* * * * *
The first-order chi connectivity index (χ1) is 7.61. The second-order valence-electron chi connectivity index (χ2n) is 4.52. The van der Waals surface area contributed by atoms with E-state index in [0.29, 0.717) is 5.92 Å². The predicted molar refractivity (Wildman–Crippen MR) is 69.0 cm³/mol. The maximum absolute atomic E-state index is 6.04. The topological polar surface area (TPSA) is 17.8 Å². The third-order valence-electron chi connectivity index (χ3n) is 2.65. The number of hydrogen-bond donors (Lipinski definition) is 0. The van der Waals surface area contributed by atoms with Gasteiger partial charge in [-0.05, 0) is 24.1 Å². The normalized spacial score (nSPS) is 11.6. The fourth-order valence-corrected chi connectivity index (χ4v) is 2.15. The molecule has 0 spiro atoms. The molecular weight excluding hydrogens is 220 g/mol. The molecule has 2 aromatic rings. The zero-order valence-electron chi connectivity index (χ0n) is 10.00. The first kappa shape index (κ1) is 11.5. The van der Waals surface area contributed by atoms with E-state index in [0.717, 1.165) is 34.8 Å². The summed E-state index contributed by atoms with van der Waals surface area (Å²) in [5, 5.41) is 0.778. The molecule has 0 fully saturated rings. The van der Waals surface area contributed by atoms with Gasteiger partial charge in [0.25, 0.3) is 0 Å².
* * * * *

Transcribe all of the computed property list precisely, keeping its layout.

The first-order chi connectivity index (χ1) is 7.61. The second-order valence-electron chi connectivity index (χ2n) is 4.52. The van der Waals surface area contributed by atoms with E-state index in [0.29, 0.717) is 5.92 Å². The predicted molar refractivity (Wildman–Crippen MR) is 69.0 cm³/mol. The maximum absolute atomic E-state index is 6.04. The topological polar surface area (TPSA) is 17.8 Å². The third-order valence-electron chi connectivity index (χ3n) is 2.65. The number of hydrogen-bond donors (Lipinski definition) is 0. The van der Waals surface area contributed by atoms with Gasteiger partial charge in [-0.05, 0) is 24.1 Å². The normalized spacial score (nSPS) is 11.6. The fourth-order valence-corrected chi connectivity index (χ4v) is 2.15. The molecule has 0 spiro atoms. The molecular weight excluding hydrogens is 220 g/mol. The molecule has 2 aromatic rings. The zero-order valence-electron chi connectivity index (χ0n) is 10.00. The first kappa shape index (κ1) is 11.5. The van der Waals surface area contributed by atoms with E-state index in [0.717, 1.165) is 34.8 Å². The summed E-state index contributed by atoms with van der Waals surface area (Å²) in [5, 5.41) is 0.778. The molecule has 0 fully saturated rings. The van der Waals surface area contributed by atoms with Gasteiger partial charge in [0.25, 0.3) is 0 Å².